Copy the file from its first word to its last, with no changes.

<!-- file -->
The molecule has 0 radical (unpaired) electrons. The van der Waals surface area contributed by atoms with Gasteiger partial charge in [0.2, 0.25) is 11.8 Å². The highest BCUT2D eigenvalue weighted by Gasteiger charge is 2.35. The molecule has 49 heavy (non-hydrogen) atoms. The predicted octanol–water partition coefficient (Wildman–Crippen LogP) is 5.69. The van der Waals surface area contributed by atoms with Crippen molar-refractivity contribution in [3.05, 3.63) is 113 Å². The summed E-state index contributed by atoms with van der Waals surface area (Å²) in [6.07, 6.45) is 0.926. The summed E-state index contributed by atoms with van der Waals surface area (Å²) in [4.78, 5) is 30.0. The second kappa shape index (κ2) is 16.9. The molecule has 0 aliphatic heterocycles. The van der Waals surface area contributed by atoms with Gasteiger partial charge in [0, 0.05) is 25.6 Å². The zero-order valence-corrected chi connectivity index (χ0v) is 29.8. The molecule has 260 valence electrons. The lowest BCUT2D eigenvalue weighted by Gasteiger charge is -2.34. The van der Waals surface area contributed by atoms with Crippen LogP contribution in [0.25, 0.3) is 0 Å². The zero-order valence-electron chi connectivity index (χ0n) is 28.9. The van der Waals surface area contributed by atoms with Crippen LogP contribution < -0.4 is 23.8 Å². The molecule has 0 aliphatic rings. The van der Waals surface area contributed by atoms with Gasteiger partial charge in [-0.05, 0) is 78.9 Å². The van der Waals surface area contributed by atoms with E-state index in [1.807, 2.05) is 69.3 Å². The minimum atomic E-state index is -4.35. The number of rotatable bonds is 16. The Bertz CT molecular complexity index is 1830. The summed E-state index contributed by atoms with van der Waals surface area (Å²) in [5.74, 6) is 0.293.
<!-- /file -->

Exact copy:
The molecule has 0 radical (unpaired) electrons. The van der Waals surface area contributed by atoms with Gasteiger partial charge in [0.2, 0.25) is 11.8 Å². The highest BCUT2D eigenvalue weighted by Gasteiger charge is 2.35. The molecule has 49 heavy (non-hydrogen) atoms. The predicted octanol–water partition coefficient (Wildman–Crippen LogP) is 5.69. The van der Waals surface area contributed by atoms with Crippen molar-refractivity contribution in [3.05, 3.63) is 113 Å². The summed E-state index contributed by atoms with van der Waals surface area (Å²) in [6.07, 6.45) is 0.926. The summed E-state index contributed by atoms with van der Waals surface area (Å²) in [4.78, 5) is 30.0. The second kappa shape index (κ2) is 16.9. The molecule has 0 aliphatic heterocycles. The van der Waals surface area contributed by atoms with Gasteiger partial charge in [0, 0.05) is 25.6 Å². The zero-order valence-corrected chi connectivity index (χ0v) is 29.8. The molecule has 260 valence electrons. The lowest BCUT2D eigenvalue weighted by Gasteiger charge is -2.34. The van der Waals surface area contributed by atoms with Crippen LogP contribution in [0.25, 0.3) is 0 Å². The zero-order valence-electron chi connectivity index (χ0n) is 28.9. The van der Waals surface area contributed by atoms with Crippen LogP contribution < -0.4 is 23.8 Å². The molecule has 0 aliphatic rings. The van der Waals surface area contributed by atoms with Gasteiger partial charge in [-0.05, 0) is 78.9 Å². The van der Waals surface area contributed by atoms with E-state index in [1.807, 2.05) is 69.3 Å². The minimum atomic E-state index is -4.35. The number of rotatable bonds is 16. The Bertz CT molecular complexity index is 1830. The summed E-state index contributed by atoms with van der Waals surface area (Å²) in [5.74, 6) is 0.293.